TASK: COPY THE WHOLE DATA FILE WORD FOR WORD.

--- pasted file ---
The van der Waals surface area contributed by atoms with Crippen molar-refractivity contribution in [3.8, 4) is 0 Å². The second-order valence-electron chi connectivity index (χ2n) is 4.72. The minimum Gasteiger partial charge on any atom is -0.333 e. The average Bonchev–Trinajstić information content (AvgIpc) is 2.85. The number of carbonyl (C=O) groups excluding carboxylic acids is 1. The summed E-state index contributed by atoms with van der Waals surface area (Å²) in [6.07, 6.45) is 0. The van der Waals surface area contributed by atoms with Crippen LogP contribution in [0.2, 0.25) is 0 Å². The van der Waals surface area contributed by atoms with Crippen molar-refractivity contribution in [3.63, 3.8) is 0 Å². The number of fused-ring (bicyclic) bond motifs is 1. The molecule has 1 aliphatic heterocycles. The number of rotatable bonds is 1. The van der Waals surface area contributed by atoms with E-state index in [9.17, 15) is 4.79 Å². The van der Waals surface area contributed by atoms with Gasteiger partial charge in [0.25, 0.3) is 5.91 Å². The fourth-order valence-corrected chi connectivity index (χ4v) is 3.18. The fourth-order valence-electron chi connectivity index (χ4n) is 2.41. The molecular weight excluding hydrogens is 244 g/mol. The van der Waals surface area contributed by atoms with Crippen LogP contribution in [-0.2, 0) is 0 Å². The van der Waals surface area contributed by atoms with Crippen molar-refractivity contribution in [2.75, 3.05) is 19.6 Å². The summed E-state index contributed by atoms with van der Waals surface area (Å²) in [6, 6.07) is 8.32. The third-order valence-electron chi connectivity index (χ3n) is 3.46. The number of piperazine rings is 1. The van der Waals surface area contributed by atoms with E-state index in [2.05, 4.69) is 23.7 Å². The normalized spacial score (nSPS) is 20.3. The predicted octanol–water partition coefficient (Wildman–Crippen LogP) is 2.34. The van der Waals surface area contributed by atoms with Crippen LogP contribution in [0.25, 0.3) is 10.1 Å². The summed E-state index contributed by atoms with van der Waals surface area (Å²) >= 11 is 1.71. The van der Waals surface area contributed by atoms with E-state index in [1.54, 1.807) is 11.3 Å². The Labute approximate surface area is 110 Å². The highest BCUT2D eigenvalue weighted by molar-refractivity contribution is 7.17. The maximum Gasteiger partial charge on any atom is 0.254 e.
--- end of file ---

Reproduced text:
The van der Waals surface area contributed by atoms with Crippen molar-refractivity contribution in [3.8, 4) is 0 Å². The second-order valence-electron chi connectivity index (χ2n) is 4.72. The minimum Gasteiger partial charge on any atom is -0.333 e. The average Bonchev–Trinajstić information content (AvgIpc) is 2.85. The number of carbonyl (C=O) groups excluding carboxylic acids is 1. The summed E-state index contributed by atoms with van der Waals surface area (Å²) in [6.07, 6.45) is 0. The van der Waals surface area contributed by atoms with Crippen LogP contribution in [0.2, 0.25) is 0 Å². The van der Waals surface area contributed by atoms with Crippen molar-refractivity contribution in [3.63, 3.8) is 0 Å². The number of fused-ring (bicyclic) bond motifs is 1. The molecule has 1 aliphatic heterocycles. The number of rotatable bonds is 1. The van der Waals surface area contributed by atoms with E-state index in [9.17, 15) is 4.79 Å². The van der Waals surface area contributed by atoms with Gasteiger partial charge in [0.25, 0.3) is 5.91 Å². The fourth-order valence-corrected chi connectivity index (χ4v) is 3.18. The fourth-order valence-electron chi connectivity index (χ4n) is 2.41. The molecular weight excluding hydrogens is 244 g/mol. The van der Waals surface area contributed by atoms with Crippen LogP contribution in [-0.2, 0) is 0 Å². The van der Waals surface area contributed by atoms with Crippen molar-refractivity contribution in [2.75, 3.05) is 19.6 Å². The summed E-state index contributed by atoms with van der Waals surface area (Å²) in [6, 6.07) is 8.32. The third-order valence-electron chi connectivity index (χ3n) is 3.46. The number of piperazine rings is 1. The van der Waals surface area contributed by atoms with E-state index in [2.05, 4.69) is 23.7 Å². The normalized spacial score (nSPS) is 20.3. The predicted octanol–water partition coefficient (Wildman–Crippen LogP) is 2.34. The van der Waals surface area contributed by atoms with Crippen LogP contribution in [0.25, 0.3) is 10.1 Å². The summed E-state index contributed by atoms with van der Waals surface area (Å²) >= 11 is 1.71. The van der Waals surface area contributed by atoms with E-state index in [1.54, 1.807) is 11.3 Å². The Labute approximate surface area is 110 Å². The highest BCUT2D eigenvalue weighted by molar-refractivity contribution is 7.17. The maximum Gasteiger partial charge on any atom is 0.254 e.